Mar 242010
Authors: Kirsten Silveira

Student government presidential candidates Cooper Anderson and Jennifer Babos said the driving force behind their campaign is to make a lasting impact.

The Associated Students of CSU, Babos said, has the ability to mobilize a great deal of change and if elected and under the slogan “Fighting for What Matters,” she and Anderson will do their best to facilitate those initiatives.

After deciding to pair up for elections last October, the duo decided their platform would be a series of “big, bold ideas,” such as:
-Ending 7 a.m. finals for all Colleges,
-Enhancing sexual assault education,
-Increasing the number of cars used by RamRide, the organization’s safe ride program,
-Promoting school spirit by lighting the Aggie “A,”
-Reevaluating CSU’s grading system, and
-Working with Colorado lawmakers to solve the higher education funding crisis.

Before finalizing their list they met with CSU administration and city officials to be sure their goals were attainable, said Babos, who has been involved with ASCSU for nearly two years.

“We are going to work our hardest for students and aim for nothing less than success,” she said.

The candidates can rework ASCSU’s budget to allocate funding to new areas, Anderson said. There is extra money in RamRide to fund two new positions within the organization.

The two coordinators will work with student advocacy offices to promote sexual assault awareness on campus, said Babos, a junior liberal arts major.

The aim is to extend time dedicated to educating students about campus safety and work with the Orientation and Transition Programs office, which holds sessions to acclimate first-year students to campus.

“A woman’s first year in college is the most dangerous one,” Babos said, explaining that current orientation sessions on sexual assault last fewer than 30 minutes.

In an attempt to meet students’ academic demands, Babos said she and Anderson have met with CSU’s administration about eliminating 7 a.m. finals and were told the idea, if all departments agree to cooperate, is a viable option.

The College of Agricultural Sciences, where Anderson studies agricultural business, is on board with the idea, he said.

If elected, Anderson and Babos plan to launch a marketing campaign aimed at gathering student feedback about the university’s grading system. They have met with Faculty Council Chair Richard Eykholt to discuss logistics, she said.

The project will address the plus and minus system professors can choose to use, which Babos said a lot of students dislike.

Anderson, who has been involved with ASCSU for three years, said he and Babos met with CSU System Chancellor Joe Blake to cook up strategies for how student government could better aid the state in solving its higher education funding crisis.

“It’s hard to nail down,” Anderson said. “We want to shift the focus to moving ideas to the state House.”

To kick school spirit up a notch, the duo wants to light the Aggie “A,” which represents the agricultural tradition of Colorado A&M, CSU’s former title. After meeting with the engineer who designed the “M” at Colorado School of Mines, Anderson said lighting the “A” at night could cost anywhere from $100,000 to $200,000 but said it would be fewer than $200 a year to maintain after installation.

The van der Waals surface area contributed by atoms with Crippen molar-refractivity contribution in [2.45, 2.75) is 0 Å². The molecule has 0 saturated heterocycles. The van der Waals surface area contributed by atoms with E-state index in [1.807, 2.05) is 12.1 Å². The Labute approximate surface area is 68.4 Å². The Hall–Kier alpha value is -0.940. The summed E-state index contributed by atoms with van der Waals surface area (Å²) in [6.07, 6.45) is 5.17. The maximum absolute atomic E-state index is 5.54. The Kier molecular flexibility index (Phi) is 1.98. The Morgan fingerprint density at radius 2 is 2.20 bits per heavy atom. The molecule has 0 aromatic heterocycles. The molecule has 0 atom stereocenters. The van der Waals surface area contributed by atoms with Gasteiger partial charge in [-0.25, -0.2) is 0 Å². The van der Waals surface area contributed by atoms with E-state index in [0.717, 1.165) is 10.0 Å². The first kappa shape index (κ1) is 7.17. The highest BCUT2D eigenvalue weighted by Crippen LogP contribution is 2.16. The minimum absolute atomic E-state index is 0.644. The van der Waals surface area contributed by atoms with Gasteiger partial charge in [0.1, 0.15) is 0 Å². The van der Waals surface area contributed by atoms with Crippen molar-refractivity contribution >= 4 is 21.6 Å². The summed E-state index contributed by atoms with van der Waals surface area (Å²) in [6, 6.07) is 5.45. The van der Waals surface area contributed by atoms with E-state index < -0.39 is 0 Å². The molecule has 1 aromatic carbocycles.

Project funding, he said, will not use student fees, but alumni donations. The “incentive” for former students to donate is that a portion of donated money will go toward scholarships for incoming and current students.

Designing and implementing a sustainable lighting model is geared to be a student-run project, likely involving the College of Engineering, Anderson said.

While city officials told Anderson and Babos that obtaining permission to light the “A” would be a lengthy, complicated process due to the area’s designation as a natural area and historic site, they chose to go forth with the campaign initiative anyway.

“They said there are hurdles, but it’s not impossible,” Babos said. The “A” is a recognized landmark and located in a designated natural area.

The more students backing the project, the more weight the request carries, she added.

Students can attend two public debates, one Friday at 11 p.m. on the Lory Student Center Plaza and another March 31 at 7 p.m. in the LSC Theater. Voting will take place April 5 through April 7 on RamWeb.

Results will be announced at 8 p.m. in the ASCSU Senate Chambers in the LSC and live on CTV Channel 11.

If elected, Anderson and Babos said they plan to hold “town hall” style meetings to promote ASCSU transparency and share the success of platform projects.

_Senior Reporter Kirsten Silveira can be reached at _

Presidential Candidates

– Juniors Cooper Anderson and Jennifer Babos

Majors: Anderson is an agricultural business major, and Babos is a liberal arts major

Campaign Platform

-Ending 7 a.m. finals for all Colleges
-Enhancing sexual assault education
-Increasing the number of cars used by RamRide, ASCSU’s safe ride program
-Promoting school spirit
-Re-evaluating CSU’s grading system
-Working with Colorado lawmakers to solve the higher education funding crisis

The Elections

-Vote April 5 through April 7 on RAMWeb.

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